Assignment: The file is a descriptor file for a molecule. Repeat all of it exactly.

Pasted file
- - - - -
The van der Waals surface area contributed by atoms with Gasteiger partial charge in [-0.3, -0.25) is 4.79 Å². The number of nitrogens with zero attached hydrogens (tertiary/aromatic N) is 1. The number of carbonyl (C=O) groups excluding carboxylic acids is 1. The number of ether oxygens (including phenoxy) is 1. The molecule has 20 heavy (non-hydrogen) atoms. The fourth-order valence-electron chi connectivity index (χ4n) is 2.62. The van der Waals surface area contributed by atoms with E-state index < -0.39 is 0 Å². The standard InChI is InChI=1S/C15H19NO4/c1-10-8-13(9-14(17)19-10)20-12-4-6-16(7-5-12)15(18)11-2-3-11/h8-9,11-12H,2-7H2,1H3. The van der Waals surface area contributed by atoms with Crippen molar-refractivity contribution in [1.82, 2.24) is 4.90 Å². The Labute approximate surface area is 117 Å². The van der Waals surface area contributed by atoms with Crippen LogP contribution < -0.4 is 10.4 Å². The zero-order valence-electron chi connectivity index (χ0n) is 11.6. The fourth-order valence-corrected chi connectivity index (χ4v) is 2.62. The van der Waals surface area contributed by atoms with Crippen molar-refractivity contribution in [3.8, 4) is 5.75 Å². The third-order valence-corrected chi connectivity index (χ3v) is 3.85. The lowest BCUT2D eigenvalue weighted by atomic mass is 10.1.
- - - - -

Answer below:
The van der Waals surface area contributed by atoms with Gasteiger partial charge in [-0.3, -0.25) is 4.79 Å². The number of nitrogens with zero attached hydrogens (tertiary/aromatic N) is 1. The number of carbonyl (C=O) groups excluding carboxylic acids is 1. The number of ether oxygens (including phenoxy) is 1. The molecule has 20 heavy (non-hydrogen) atoms. The fourth-order valence-electron chi connectivity index (χ4n) is 2.62. The van der Waals surface area contributed by atoms with E-state index < -0.39 is 0 Å². The standard InChI is InChI=1S/C15H19NO4/c1-10-8-13(9-14(17)19-10)20-12-4-6-16(7-5-12)15(18)11-2-3-11/h8-9,11-12H,2-7H2,1H3. The van der Waals surface area contributed by atoms with Crippen molar-refractivity contribution in [1.82, 2.24) is 4.90 Å². The Labute approximate surface area is 117 Å². The van der Waals surface area contributed by atoms with Crippen LogP contribution < -0.4 is 10.4 Å². The zero-order valence-electron chi connectivity index (χ0n) is 11.6. The fourth-order valence-corrected chi connectivity index (χ4v) is 2.62. The van der Waals surface area contributed by atoms with Crippen molar-refractivity contribution in [3.8, 4) is 5.75 Å². The third-order valence-corrected chi connectivity index (χ3v) is 3.85. The lowest BCUT2D eigenvalue weighted by atomic mass is 10.1.